The Bob Dylan Center in Tulsa, Oklahoma will open on May 10, 2022, representatives announced Wednesday, as they brought into clearer focus just what fans and students can expect when the facility opens in one year. Although a release avoids using the word “museum,” it’s clear the BDC is designed to stand as the ultimate repository of Dylan artifacts, with the promise of more than 100,000 “exclusive culture treasures” on view. Included in the collection will be previously unseen or unheard recordings, filmed performances, photographs, lyric manuscripts and visual art.
To draw attention to the center’s offerings and plans, a previously unheard version of “Don’t Think Twice, It’s All Right” — described as “one sterling example of the treasures to be found” in the archive — was released Wednesday morning as a free download, courtesy of the BDC. Described as “heretofore unknown,” the 1962 recording includes alternate lyrics and was recorded in the New York apartment of friends Milton (Mell) and Lillian Bailey well before its eventual appearance on 1963’s “The Freewheelin’ Bob Dylan.”
The architectural design firm Olson Kundig, whose Alan Maskin is leading the project, has revealed exterior and interior renderings of the center, which will be located in Tulsa’s arts district, near an already popular draw, the Woody Guthrie Center. A live events firm, 59 Productions, whose credits include the “David Bowie Is” exhibit, is working alongside Oldon Kundig on the exhibition design.
Among the elements highlighted in Wednesday’s announcement are an introductory “immersive film experience,” directed by Jennifer Lebeau; a screening room offering documentaries and concert performances, some previously unreleased; a facsimile recording studio, “where visitors will experience what it was like to be present at one of Dylan’s historic recording sessions”; a multimedia timeline covering Dylan’s entire life; a changing, curated display of artifacts housed within the archive; and a section of the museum dubbed the Columbia Records Gallery which will be devoted to deep dives into some of his most revered songs.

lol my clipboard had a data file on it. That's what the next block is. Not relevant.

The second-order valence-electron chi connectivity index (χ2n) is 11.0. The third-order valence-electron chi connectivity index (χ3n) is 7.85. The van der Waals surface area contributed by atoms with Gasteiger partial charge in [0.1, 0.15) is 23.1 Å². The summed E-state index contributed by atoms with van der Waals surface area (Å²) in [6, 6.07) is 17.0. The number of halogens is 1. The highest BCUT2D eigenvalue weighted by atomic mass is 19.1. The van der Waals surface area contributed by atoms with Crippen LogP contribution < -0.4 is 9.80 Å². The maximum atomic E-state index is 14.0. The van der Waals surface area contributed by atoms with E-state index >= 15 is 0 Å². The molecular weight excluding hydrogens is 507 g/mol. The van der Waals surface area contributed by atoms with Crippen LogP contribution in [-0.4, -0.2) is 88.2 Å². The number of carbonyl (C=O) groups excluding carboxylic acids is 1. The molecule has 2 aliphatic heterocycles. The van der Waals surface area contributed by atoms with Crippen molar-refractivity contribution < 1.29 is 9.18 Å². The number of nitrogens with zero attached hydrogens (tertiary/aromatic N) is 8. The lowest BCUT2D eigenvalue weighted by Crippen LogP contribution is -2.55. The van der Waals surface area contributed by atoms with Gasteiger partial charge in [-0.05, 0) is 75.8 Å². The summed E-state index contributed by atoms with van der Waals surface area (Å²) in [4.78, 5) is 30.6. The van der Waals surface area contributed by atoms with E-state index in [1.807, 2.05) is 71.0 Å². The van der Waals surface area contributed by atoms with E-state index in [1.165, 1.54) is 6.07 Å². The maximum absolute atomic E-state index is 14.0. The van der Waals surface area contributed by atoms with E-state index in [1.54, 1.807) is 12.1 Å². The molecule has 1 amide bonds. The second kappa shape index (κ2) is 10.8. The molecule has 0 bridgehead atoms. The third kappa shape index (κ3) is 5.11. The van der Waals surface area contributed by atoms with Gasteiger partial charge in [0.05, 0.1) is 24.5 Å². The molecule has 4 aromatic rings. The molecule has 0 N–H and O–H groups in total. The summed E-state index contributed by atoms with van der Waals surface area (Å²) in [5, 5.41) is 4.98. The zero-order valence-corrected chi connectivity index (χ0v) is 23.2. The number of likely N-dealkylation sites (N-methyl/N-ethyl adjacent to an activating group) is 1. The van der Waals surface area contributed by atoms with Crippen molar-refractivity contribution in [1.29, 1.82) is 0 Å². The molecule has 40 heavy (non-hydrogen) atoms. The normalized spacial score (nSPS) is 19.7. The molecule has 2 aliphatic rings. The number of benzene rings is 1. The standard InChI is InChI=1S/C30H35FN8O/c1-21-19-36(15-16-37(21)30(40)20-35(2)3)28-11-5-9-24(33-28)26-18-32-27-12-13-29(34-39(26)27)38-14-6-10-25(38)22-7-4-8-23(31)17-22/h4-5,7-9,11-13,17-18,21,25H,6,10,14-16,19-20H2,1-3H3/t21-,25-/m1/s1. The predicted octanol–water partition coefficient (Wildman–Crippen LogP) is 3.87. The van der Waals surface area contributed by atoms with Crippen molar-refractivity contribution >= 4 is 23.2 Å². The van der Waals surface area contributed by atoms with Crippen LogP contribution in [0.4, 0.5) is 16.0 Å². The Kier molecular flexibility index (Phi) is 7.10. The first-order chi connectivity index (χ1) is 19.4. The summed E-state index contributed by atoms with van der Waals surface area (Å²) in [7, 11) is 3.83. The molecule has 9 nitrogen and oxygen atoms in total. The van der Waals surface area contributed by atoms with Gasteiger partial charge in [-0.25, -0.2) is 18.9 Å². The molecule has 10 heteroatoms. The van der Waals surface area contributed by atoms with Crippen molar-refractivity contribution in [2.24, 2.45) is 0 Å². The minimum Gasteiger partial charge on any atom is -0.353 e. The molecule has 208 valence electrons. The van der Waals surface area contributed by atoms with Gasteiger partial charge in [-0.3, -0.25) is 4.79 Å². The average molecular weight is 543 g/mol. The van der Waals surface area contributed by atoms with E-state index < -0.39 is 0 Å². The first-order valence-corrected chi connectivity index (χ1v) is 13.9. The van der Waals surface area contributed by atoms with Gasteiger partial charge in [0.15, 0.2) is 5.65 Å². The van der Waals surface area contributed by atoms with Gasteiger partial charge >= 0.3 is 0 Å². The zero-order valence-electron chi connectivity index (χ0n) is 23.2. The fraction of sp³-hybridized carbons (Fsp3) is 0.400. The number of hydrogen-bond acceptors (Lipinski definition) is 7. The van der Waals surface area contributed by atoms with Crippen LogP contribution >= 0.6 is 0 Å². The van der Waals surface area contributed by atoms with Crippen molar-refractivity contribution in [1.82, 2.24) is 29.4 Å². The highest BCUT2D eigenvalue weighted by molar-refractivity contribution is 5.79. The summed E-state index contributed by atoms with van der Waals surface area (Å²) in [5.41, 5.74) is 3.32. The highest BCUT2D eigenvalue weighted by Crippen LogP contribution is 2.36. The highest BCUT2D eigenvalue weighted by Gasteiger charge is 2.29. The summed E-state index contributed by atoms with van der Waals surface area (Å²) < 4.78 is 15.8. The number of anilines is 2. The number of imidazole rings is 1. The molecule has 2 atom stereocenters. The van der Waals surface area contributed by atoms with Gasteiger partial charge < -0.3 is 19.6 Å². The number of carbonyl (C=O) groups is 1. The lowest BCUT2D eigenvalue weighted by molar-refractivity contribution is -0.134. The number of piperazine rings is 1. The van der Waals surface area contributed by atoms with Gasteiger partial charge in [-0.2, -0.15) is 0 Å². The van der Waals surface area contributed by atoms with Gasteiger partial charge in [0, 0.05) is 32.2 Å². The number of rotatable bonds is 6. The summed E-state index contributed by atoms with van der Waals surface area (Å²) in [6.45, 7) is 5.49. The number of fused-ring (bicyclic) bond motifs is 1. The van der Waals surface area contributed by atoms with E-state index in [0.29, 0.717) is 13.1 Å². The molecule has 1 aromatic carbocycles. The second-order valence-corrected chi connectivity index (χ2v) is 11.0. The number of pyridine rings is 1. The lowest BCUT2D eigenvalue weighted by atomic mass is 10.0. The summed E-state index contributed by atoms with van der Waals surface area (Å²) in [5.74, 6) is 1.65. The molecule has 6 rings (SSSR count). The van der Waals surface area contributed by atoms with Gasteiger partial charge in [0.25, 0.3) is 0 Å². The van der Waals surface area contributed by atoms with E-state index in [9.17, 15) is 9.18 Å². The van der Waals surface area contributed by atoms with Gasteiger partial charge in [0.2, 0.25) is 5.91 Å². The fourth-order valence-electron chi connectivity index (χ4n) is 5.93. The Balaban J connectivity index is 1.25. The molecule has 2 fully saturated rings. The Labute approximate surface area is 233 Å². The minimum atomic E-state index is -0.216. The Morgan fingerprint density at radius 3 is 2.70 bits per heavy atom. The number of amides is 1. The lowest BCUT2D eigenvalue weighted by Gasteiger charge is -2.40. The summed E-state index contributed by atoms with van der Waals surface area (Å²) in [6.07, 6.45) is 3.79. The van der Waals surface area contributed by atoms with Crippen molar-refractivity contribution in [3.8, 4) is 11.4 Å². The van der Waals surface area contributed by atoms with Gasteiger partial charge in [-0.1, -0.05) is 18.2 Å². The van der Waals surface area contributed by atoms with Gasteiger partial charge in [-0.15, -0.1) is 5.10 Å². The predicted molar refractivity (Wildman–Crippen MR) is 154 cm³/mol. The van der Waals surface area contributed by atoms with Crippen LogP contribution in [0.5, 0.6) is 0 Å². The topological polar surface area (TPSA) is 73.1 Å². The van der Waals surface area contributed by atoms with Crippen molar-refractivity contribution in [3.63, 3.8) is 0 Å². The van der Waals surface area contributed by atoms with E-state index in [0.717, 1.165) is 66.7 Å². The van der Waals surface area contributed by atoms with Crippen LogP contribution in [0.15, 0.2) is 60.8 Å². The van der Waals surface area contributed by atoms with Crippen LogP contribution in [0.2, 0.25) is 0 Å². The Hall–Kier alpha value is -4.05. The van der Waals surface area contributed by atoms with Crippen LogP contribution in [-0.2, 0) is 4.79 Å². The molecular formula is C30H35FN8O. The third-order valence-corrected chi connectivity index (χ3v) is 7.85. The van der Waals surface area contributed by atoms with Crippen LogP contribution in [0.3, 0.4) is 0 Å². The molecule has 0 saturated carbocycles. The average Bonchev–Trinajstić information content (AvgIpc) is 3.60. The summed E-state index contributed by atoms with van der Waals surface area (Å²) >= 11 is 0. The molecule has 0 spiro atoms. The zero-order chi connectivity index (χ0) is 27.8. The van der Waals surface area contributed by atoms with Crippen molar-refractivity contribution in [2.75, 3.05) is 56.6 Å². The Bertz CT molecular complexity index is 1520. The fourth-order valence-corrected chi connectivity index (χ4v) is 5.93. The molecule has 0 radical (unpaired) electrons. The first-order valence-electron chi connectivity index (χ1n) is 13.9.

Besides the newly unvaulted version of “Don’t Think Twice,” the Dylan Center is also making available free to the public a newly discovered photograph of Dylan on stage when he toured with the Band, shot in 1974 by Barry Feinstein; it can be downloaded here.
As the first thing visitors see, the center’s three-story facade will feature an image of Dylan in his 1965 prime as a folksinger-turned-rocker, donated by photographer Jerry Schatzberg.
The Bob Dylan Archive, a collection that is the basis for the BDC’s exhibits and offerings, was first announced in 2016.
Founding memberships to the BDC are currently being offered at bobdylancenter.com. These also include lifetime memberships in the Guthrie Center; both museums are part of the George Kaiser Family Foundation’s American Song Archives project. Regular admission information is promised for later in 2021.